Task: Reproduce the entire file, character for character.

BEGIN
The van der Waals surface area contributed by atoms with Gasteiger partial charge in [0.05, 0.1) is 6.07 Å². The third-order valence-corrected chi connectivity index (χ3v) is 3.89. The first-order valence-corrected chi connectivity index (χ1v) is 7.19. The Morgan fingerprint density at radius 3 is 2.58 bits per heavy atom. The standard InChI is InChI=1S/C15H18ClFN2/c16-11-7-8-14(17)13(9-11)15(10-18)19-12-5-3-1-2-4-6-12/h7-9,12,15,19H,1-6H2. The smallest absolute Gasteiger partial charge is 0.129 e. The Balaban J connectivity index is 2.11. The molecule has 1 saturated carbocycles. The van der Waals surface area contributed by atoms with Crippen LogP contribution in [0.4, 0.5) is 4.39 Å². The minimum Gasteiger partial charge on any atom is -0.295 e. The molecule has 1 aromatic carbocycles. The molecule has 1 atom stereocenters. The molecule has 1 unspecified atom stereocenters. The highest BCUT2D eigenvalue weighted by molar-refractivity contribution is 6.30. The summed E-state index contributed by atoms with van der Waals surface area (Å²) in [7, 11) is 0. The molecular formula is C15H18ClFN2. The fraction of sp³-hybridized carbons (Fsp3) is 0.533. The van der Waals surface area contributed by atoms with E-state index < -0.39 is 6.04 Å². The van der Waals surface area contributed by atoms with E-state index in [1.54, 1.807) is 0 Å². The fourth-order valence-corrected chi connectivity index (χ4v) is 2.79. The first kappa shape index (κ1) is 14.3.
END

The van der Waals surface area contributed by atoms with Gasteiger partial charge in [0.05, 0.1) is 6.07 Å². The third-order valence-corrected chi connectivity index (χ3v) is 3.89. The first-order valence-corrected chi connectivity index (χ1v) is 7.19. The Morgan fingerprint density at radius 3 is 2.58 bits per heavy atom. The standard InChI is InChI=1S/C15H18ClFN2/c16-11-7-8-14(17)13(9-11)15(10-18)19-12-5-3-1-2-4-6-12/h7-9,12,15,19H,1-6H2. The smallest absolute Gasteiger partial charge is 0.129 e. The Balaban J connectivity index is 2.11. The molecule has 1 saturated carbocycles. The van der Waals surface area contributed by atoms with Crippen LogP contribution in [0.4, 0.5) is 4.39 Å². The minimum Gasteiger partial charge on any atom is -0.295 e. The molecule has 1 aromatic carbocycles. The molecule has 1 atom stereocenters. The molecule has 1 unspecified atom stereocenters. The highest BCUT2D eigenvalue weighted by molar-refractivity contribution is 6.30. The summed E-state index contributed by atoms with van der Waals surface area (Å²) in [7, 11) is 0. The molecular formula is C15H18ClFN2. The fraction of sp³-hybridized carbons (Fsp3) is 0.533. The van der Waals surface area contributed by atoms with E-state index < -0.39 is 6.04 Å². The van der Waals surface area contributed by atoms with E-state index in [1.54, 1.807) is 0 Å². The fourth-order valence-corrected chi connectivity index (χ4v) is 2.79. The first kappa shape index (κ1) is 14.3.